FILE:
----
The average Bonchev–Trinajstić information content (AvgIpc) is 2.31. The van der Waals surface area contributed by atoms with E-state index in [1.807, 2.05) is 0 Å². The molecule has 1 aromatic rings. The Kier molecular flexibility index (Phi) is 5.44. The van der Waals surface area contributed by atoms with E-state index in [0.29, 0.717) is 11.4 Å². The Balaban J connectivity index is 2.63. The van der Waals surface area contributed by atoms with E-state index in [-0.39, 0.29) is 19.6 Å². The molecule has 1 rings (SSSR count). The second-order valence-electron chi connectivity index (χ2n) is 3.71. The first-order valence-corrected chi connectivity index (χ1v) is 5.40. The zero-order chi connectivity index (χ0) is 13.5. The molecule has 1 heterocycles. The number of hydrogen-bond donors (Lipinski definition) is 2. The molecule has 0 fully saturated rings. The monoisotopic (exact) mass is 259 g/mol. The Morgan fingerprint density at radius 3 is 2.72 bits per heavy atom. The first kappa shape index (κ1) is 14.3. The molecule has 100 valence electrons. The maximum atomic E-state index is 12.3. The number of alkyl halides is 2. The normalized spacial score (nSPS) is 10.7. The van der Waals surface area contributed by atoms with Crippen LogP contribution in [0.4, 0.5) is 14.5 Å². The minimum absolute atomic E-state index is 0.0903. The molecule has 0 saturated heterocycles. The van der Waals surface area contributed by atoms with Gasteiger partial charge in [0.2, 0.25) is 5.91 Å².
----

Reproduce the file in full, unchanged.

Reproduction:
The average Bonchev–Trinajstić information content (AvgIpc) is 2.31. The van der Waals surface area contributed by atoms with E-state index in [1.807, 2.05) is 0 Å². The molecule has 1 aromatic rings. The Kier molecular flexibility index (Phi) is 5.44. The van der Waals surface area contributed by atoms with E-state index in [0.29, 0.717) is 11.4 Å². The Balaban J connectivity index is 2.63. The van der Waals surface area contributed by atoms with E-state index in [-0.39, 0.29) is 19.6 Å². The molecule has 1 rings (SSSR count). The second-order valence-electron chi connectivity index (χ2n) is 3.71. The first-order valence-corrected chi connectivity index (χ1v) is 5.40. The zero-order chi connectivity index (χ0) is 13.5. The molecule has 1 heterocycles. The number of hydrogen-bond donors (Lipinski definition) is 2. The molecule has 0 fully saturated rings. The monoisotopic (exact) mass is 259 g/mol. The Morgan fingerprint density at radius 3 is 2.72 bits per heavy atom. The first kappa shape index (κ1) is 14.3. The molecule has 100 valence electrons. The maximum atomic E-state index is 12.3. The number of alkyl halides is 2. The normalized spacial score (nSPS) is 10.7. The van der Waals surface area contributed by atoms with Crippen LogP contribution in [0.4, 0.5) is 14.5 Å². The minimum absolute atomic E-state index is 0.0903. The molecule has 0 saturated heterocycles. The van der Waals surface area contributed by atoms with Gasteiger partial charge in [0.2, 0.25) is 5.91 Å².